Vattenfall Starts Working On Plans For New Reactors At Ringhals

Last week, Vattenfall (ENS Corporate Member) announced that it is seeking approval from local authorities to develop a detailed plan for the construction of new nuclear power reactors near the existing Ringhals nuclear power plant, in western Sweden.

Vattenfall already owns most of the land west of Ringhals, where it operates two PWR units dating back to the early 1980s.

The application for the new reactors necessitates a detailed plan, and Vattenfall is applying for a planning notice from Varberg municipality.

The company aims to have these new reactors in operation in the early 2030s. Therefore, Vattenfall has initiated property purchases in the area designated for electricity production and cogeneration.

However, the final investment decision will only be made once all required permits are obtained. Vattenfall said it had begun work on an environmental impact statement (EIS) for new nuclear.

The company did not say what reactor type or capacity it is planning, but had said earlier that the EIS work falls within the framework of a preliminary study on small modular reactors at Ringhals and includes field studies and ground surveys in the area around Ringhals.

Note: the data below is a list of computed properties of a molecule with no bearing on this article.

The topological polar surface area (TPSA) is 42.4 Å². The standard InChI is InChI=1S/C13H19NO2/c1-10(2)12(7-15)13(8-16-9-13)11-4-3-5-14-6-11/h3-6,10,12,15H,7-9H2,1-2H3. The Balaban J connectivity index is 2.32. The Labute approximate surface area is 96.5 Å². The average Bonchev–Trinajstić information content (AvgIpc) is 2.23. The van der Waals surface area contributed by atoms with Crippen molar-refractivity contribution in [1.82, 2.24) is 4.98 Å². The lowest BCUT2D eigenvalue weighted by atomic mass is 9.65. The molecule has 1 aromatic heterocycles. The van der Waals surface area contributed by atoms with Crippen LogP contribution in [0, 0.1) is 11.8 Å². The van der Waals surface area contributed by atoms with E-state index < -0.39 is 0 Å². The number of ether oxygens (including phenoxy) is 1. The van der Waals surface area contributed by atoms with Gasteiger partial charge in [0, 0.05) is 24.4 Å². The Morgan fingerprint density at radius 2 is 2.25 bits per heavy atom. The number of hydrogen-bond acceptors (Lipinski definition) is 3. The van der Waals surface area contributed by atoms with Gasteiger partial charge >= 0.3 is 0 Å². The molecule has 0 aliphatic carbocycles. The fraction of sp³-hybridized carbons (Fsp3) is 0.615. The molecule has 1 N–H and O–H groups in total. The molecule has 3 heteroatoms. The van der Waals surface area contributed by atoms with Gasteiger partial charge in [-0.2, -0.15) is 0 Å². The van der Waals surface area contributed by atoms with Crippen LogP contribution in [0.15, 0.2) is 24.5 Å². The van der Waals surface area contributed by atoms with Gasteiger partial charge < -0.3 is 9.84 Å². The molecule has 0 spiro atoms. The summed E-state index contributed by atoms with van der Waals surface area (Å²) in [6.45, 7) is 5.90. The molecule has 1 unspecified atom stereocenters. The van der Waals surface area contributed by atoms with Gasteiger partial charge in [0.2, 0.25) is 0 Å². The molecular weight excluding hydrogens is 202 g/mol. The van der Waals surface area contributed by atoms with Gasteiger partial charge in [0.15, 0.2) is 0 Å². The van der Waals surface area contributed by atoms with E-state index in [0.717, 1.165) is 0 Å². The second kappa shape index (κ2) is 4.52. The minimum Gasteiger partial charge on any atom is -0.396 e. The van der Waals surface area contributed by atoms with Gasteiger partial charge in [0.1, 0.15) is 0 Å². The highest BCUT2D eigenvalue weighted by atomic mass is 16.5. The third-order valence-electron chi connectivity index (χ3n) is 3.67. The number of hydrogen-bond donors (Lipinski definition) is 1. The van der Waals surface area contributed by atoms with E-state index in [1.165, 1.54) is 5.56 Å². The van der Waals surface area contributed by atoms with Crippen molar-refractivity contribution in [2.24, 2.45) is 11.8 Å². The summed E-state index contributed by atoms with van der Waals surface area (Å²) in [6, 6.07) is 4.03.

Read the full press release on the Vattenfall website (in Swedish) and on NucNet.

Ringhals has been selected as a possible site for further Vattenfall’s projects.

In June 2022, the Swedish company started a feasibility study for the deployment of at least two small modular reactor (SMR) units at the site of the Ringhals NPP.

Vattenfall said the study is focusing on this location because more electricity generation is expected to be needed in the region. Moreover, Ringhals would be a suitable location for SMRs because they can replace two shutdown reactors Ringhals-1 and Ringhals-2 within the existing legislation, and there is already grid infrastructure in place that makes connecting new electricity generation simpler.

The feasibility study is expected to be completed by the end of 2023 or early 2024.

Last spring, Vattenfall started also exploring the opportunity to produce low-carbon hydrogen at Ringhals, where “there are good conditions for building electrolysers and creating a very flexible production facility for both fossil-free electricity and hydrogen” Andreas Regnell, head of strategy at Vattenfall, said.